While consumers should be aware of the importance of cybersecurity of their IoT devices, it is highly crucial for manufacturers to do as much as possible on their end to ensure that their products are trusted and secure. Overall, their efforts will be beneficial to ensuring that their products are secure and trusted. As the application of this technology continues to grow and is expected to reach 50 billion IoT connected devices in use by the year 2022 (Juniper Research), national and international regulators, as well as influential actors in the IoT space, have published several reports and guidelines spelling out what manufacturers can do to ensure that their products are secure by design.
US National Institute of Standards and Technology – NISTIR 8259
The US National Institute of Standards and Technology (NIST) recently published a second draft of the Recommendations for IoT Device Manufacturers: Foundational Activities and Core Device Cybersecurity Capability Baseline, or NISTIR 8259 for short. The draft sets out voluntary and recommended activities related to cybersecurity that manufacturers should consider performing before their IoT devices are sold to customers. These activities are intended to help manufacturers lessen the cybersecurity-related efforts needed by IoT device customers, which in turn can reduce the prevalence and severity of IoT device compromise and the attacks performed using compromised IoT devices.
The draft can be found here.
IoT Security Foundation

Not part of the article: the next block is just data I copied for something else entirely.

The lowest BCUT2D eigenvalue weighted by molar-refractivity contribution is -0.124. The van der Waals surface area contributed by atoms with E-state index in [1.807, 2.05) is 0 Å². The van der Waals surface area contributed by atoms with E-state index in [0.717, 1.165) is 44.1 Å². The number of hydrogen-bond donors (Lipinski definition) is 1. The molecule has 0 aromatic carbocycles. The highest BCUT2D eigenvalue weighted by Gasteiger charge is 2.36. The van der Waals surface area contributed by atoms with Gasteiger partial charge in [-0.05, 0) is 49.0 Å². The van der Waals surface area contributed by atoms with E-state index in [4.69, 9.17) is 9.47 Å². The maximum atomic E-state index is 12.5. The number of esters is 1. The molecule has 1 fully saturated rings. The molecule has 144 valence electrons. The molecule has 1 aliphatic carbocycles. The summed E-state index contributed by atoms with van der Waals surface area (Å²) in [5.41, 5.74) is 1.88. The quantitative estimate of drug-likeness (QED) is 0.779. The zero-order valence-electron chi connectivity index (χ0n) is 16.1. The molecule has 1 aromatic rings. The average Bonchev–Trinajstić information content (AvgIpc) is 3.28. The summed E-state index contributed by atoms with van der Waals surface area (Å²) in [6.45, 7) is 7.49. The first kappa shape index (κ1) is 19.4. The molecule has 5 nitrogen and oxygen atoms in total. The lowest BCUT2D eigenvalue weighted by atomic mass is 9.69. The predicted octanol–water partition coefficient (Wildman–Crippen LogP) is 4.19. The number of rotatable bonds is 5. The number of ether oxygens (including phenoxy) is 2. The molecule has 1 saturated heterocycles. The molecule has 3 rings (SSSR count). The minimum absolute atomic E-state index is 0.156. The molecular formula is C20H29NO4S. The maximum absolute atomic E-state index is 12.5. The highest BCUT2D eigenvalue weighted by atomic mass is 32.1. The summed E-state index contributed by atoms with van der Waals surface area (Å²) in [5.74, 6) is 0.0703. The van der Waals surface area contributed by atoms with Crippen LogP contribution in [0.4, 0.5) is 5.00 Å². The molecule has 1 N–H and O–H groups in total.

The Internet of Things Security Foundation (IoTSF), a collaborative, non-profit, international initiative created in response to the complex reality of cybersecurity in the hyper-connected IoT industry, has produced multiple publications of best practices that manufacturers should consider implementing such as vulnerability disclosures, secure design best practice guides and other resources manufacturers may find useful.
Their full reports and recommendations can be found here.
European Telecommunications Standards Institute – Technical Specification on Consumer IoT
The European Telecommunications Standards Institute (ETSI) published the ETSI Technical Specification on Cyber Security for Consumer Internet of Things, a document which sets out thirteen outcomes-focused security guidelines that manufacturers of IoT consumer devices are encouraged to implement. These include avoiding the use of default passwords, implementing a vulnerability disclosure policy, keeping software updated, and storing sensitive data securely in the manufacture of consumer goods. The document maps the guidelines against established standards from national and international cybersecurity regulatory bodies, helping developers build on best practices from across the industry.
More information on the ETSI consumer IoT standards can be found here.
UK Government Consumer IoT Legislation and Consultation
In May 2019, the Government of the United Kingdom launched a consultation on regulatory proposals for consumer IoT security, which concluded in June 2019. The consultation found that there was a need to restore transparency within the market, with a focus on the need for manufacturers to be more transparent about what security requirements were built in to IoT devices. In February 2020, the UK Government presented its response to the consultation through a legislation which comprises three main security requirements for IoT manufacturers: IoT device passwords must be unique and not resettable to any universal factory setting, manufacturers of IoT products provide a public point of contact as part of a vulnerability disclosure policy, and finally, manufacturers of IoT products must explicitly state the minimum length of time for which the device will receive security updates. Achieving compliance with these three standards ensures consumers are being given important protection against the most basic vulnerabilities of IoT devices.
The UK Government’s response to the consultation can be found here.
Consumer International Trust by Design Guidelines